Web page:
The Australian Etiquette

Blog Header (5).png

International students and interns are often a bit concerned about Australian etiquette once they arrive here, especially when it comes to workplace etiquette. Reality is that etiquette changes considerably from culture to culture and it may be valuable to understand what is considered polite in Australia so you don’t get frustrated or embarrassed when you start your internship and establish a social life in Australia. We have you covered and selected a few etiquette rules that will help you adapt to the Australian culture:

Public Space

- Always stick to the left side of a road if you are driving. The same if you are walking on a street, stopping on an escalator, or walking down or upstairs. This way people can pass you if they are in a rush. It is considered impolite if you block people’s way.

- Spitting in public is considered rude.

- Forming a line/ queue is expected when there is any demand for an item or when waiting to board public transport.

- People value personal space. When there is space available, try to stay at an arm’s length away from people and say “sorry” or “excuse me” if you need to invade that space for some reason.

- It is common to hold doors for people behind you or someone carrying an item.

- Littering is not only considered extremely impolite, but an offense in Australia. Keep your rubbish with you until you find a suitable bin to dispose it.

- Treat people with equal respect and use ‘please’, ‘thank you’ and ‘excuse me’ with everyone.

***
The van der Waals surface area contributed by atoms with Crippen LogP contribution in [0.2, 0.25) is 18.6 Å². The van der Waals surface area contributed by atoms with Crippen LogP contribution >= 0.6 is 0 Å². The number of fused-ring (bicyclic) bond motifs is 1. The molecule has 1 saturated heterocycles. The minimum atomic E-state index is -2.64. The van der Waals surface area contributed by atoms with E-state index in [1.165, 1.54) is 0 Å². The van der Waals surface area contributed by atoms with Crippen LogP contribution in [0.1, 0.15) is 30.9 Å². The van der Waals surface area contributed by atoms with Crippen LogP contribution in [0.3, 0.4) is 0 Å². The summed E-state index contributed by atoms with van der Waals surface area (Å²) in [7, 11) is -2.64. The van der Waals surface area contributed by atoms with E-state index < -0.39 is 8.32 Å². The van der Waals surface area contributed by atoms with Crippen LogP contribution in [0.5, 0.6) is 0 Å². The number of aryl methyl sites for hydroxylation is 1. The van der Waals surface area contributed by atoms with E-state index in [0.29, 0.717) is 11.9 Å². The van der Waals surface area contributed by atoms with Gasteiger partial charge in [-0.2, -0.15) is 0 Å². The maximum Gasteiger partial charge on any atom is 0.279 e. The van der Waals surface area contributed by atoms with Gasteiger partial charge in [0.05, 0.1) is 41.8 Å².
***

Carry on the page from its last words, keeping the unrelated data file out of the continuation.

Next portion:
- Respect the natural environment, wildlife and land of Australia, as it is very important for most Australians.

Bars, Restaurants and Social Meetings

- Tipping is not necessary in Australia as it is in other places like the USA. People normally tip in upscale restaurants or if the service was exceedingly good.

- To call over a waiter do not wave or yell. Try to make eye contact and gently say “excuse me” as they pass by.

- BYO means “Bring Your Own” and it means you are allowed to bring your own bottle of wine or drinks to a restaurant, bar or social gathering. This is very common and you may be requested to bring your own drinks if you have a BBQ event with friends for example.

- Be punctual. It is not considered polite if you arrive too early or too late for a social event.

- Offer help to clean up after the meal with your host.

- Complain or yell at staff members in restaurants is very impolite. Most customers will merely refuse to revisit an establishment after bad food or service.

Workplace

- Australians are quite direct and clear-cut in their business communication, explaining their ideas and point of view, but also respecting other ideas.

- Handshakes are the best way to greet males and females.

- Respect Business Hours (9am to 5pm) and make sure you are punctual on daily basis and for meetings as well.

- Australians normally start business meetings with a few minutes of social chat, using impersonal topics such as weather or sports.

- Humour and informal language are common practices in Australia, so there is no need to be overly formal at a workplace.

- Despite their casual approach, meetings are still taken very seriously by Australians.

- Everyone is welcome to bring their ideas, despite social status or hierarchy at the business.

Published on by Daniele L.